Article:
Mark Morice, a New Orleans attorney, has been called one of the heroes of Hurricane Katrina, after he used three boats to rescue more than 200 of his neighbors from rising flood waters. Among them was a 93-year-old dialysis patient, Irving Gordon, who Morice carried out of his flooded home and took to safety. “I don’t know where we would be today if it weren’t for him,” said the man’s wife, Molly Gordon.
As the saying goes, no good deed goes unpunished, and no heroic deed goes unlitigated. Morice is now being sued by the owner of one of the boats.
At a news conference last Friday, Morice explained what had happened. When water started rising in the neighborhood, he said, he sent text messages to friends who weren’t home asking them if they had boats he could use. Several said yes but all of those boats were either unusable or already in use. Morice then saw two other boats behind a locked gate, and used bolt cutters to get in. The keys to one of the boats were in its ignition, and Morice took that one. That’s the one he used to rescue the Gordons, and the next day he was one of ten boaters who helped evacuate patients from Memorial Medical Center. He and others siphoned gas out of the cars in the upper levels of the hospital’s parking garage to rescue others over the next few days. Eventually, Morice says he left the boat near dry ground for other rescuers to use.
John Lyons never got his boat back, and when insurance would only pay half the replacement value, he promptly sent a letter to Morice demanding the other half. He knew Morice had taken the boat because Morice had come to their house last October to say he had taken it and to explain why. He even emailed Lyons a picture of himself rescuing people with the boat.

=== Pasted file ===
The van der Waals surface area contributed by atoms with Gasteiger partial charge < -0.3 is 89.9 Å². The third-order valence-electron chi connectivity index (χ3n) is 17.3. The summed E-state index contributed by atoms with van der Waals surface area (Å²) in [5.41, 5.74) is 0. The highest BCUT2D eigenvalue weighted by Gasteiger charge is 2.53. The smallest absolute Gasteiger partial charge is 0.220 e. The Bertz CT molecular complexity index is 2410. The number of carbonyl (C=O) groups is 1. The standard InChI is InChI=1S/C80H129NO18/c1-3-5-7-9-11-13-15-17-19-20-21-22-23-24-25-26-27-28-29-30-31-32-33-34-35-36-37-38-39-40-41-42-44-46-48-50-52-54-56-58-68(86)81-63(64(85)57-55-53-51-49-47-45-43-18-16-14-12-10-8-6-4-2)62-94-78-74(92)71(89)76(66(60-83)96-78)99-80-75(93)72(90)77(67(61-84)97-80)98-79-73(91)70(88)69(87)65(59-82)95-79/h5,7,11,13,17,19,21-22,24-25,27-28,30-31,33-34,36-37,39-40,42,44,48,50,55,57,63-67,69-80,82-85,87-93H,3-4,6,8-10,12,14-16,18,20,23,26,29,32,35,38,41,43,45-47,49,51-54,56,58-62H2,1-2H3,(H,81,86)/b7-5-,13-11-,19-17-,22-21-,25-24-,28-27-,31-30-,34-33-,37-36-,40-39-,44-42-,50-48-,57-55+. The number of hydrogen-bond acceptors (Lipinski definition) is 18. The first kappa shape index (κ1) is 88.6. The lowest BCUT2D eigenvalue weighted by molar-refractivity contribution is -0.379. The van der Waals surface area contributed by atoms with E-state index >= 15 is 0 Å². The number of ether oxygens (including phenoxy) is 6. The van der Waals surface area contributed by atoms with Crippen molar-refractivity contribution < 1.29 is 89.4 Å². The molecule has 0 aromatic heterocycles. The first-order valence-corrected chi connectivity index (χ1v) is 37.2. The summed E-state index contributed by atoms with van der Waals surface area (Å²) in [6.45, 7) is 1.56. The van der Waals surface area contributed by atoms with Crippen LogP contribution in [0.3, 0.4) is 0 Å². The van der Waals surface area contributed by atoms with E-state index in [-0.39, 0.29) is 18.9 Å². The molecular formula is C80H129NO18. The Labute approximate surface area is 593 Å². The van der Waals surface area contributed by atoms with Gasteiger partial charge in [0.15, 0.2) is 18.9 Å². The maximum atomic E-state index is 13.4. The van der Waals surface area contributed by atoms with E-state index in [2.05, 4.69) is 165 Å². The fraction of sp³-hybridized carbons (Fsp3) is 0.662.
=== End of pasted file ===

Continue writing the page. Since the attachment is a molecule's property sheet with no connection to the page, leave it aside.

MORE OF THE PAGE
That may have been what made Lyons mad, since the lawsuit alleges that Morice took the boat “solely to promote himself and his law practice.” Funny that reports at the time, like this one, didn’t mention anything about Morice giving out his business card:
Private citizens were already [as of August 30, the day after the levees broke] conducting rescue efforts. In New Orleans, Mark Morice, 35, steered his boat through four feet of water, downed power lines and broken tree limbs. “We are going out, there are people out there on top of homes,” he said[, unveiling a large banner reading HAVE YOU BEEN INJURED? CALL MARK MORICE, ATTORNEY AT LAW.]
Emphasis added, bracketed material made up. Rescuee Molly Gordon said she was baffled by the boat owner’s lawsuit. “This man should be so grateful he had a boat that saved lives,” she said.
The complaint does not seem to mention any gratitude, although it does mention that Lyons suffered “grief, mental anguish, embarrassment and suffering . . . due to the removal of the boat,” in addition to losing the replacement costs. Lyons’ lawyer said his client was fine with rescuing and all, but he accused Morice of “hubris,” apparently for thinking he had the right to do what was necessary to save lives in the middle of a natural disaster. How dare you, sir? He said that Morice should have returned the boat when he was finished, or, he continued, “I would have at least left a note.”
Morice said he thought Lyons was kidding when he sent the demand letter, that he had never sought any publicity, and that “next time there’s a major storm or natural disaster and I’m called [on] to save lives, I’ll try to remember to bring a pen and paper” to leave the appropriate notes. Hubris indeed, sir, sheer hubris.